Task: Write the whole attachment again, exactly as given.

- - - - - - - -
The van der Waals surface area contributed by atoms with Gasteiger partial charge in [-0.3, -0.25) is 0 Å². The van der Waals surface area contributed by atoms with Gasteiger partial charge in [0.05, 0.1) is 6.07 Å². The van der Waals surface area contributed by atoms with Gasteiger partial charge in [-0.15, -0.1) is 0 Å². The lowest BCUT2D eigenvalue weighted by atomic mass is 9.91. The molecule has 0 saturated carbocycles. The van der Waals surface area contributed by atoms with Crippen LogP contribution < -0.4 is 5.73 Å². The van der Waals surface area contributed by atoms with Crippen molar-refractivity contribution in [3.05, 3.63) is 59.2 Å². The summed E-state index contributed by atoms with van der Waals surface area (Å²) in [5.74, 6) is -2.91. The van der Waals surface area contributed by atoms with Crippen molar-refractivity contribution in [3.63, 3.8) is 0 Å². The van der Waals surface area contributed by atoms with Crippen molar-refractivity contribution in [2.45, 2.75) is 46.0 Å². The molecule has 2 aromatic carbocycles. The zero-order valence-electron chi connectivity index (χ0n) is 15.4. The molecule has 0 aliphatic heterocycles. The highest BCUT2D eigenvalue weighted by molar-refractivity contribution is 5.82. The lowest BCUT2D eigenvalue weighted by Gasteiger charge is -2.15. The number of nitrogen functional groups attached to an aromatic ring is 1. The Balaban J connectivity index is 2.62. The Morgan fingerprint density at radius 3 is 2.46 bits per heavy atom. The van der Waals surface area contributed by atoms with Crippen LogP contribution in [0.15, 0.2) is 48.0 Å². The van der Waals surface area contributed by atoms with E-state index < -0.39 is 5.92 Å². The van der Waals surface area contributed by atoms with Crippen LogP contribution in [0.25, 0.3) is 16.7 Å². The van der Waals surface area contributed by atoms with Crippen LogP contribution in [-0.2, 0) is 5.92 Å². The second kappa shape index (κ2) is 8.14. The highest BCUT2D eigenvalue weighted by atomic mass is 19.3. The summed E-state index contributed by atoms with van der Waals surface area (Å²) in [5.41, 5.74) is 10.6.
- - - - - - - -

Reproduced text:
The van der Waals surface area contributed by atoms with Gasteiger partial charge in [-0.3, -0.25) is 0 Å². The van der Waals surface area contributed by atoms with Gasteiger partial charge in [0.05, 0.1) is 6.07 Å². The van der Waals surface area contributed by atoms with Gasteiger partial charge in [-0.15, -0.1) is 0 Å². The lowest BCUT2D eigenvalue weighted by atomic mass is 9.91. The molecule has 0 saturated carbocycles. The van der Waals surface area contributed by atoms with Crippen LogP contribution < -0.4 is 5.73 Å². The van der Waals surface area contributed by atoms with Crippen molar-refractivity contribution in [3.05, 3.63) is 59.2 Å². The summed E-state index contributed by atoms with van der Waals surface area (Å²) in [5.74, 6) is -2.91. The van der Waals surface area contributed by atoms with Crippen molar-refractivity contribution in [3.63, 3.8) is 0 Å². The van der Waals surface area contributed by atoms with Crippen molar-refractivity contribution in [2.45, 2.75) is 46.0 Å². The molecule has 2 aromatic carbocycles. The zero-order valence-electron chi connectivity index (χ0n) is 15.4. The molecule has 0 aliphatic heterocycles. The highest BCUT2D eigenvalue weighted by molar-refractivity contribution is 5.82. The lowest BCUT2D eigenvalue weighted by Gasteiger charge is -2.15. The number of nitrogen functional groups attached to an aromatic ring is 1. The Balaban J connectivity index is 2.62. The Morgan fingerprint density at radius 3 is 2.46 bits per heavy atom. The van der Waals surface area contributed by atoms with Crippen LogP contribution in [0.15, 0.2) is 48.0 Å². The van der Waals surface area contributed by atoms with E-state index < -0.39 is 5.92 Å². The van der Waals surface area contributed by atoms with Crippen LogP contribution in [0.25, 0.3) is 16.7 Å². The van der Waals surface area contributed by atoms with Crippen LogP contribution in [-0.2, 0) is 5.92 Å². The second kappa shape index (κ2) is 8.14. The highest BCUT2D eigenvalue weighted by atomic mass is 19.3. The summed E-state index contributed by atoms with van der Waals surface area (Å²) in [5.41, 5.74) is 10.6.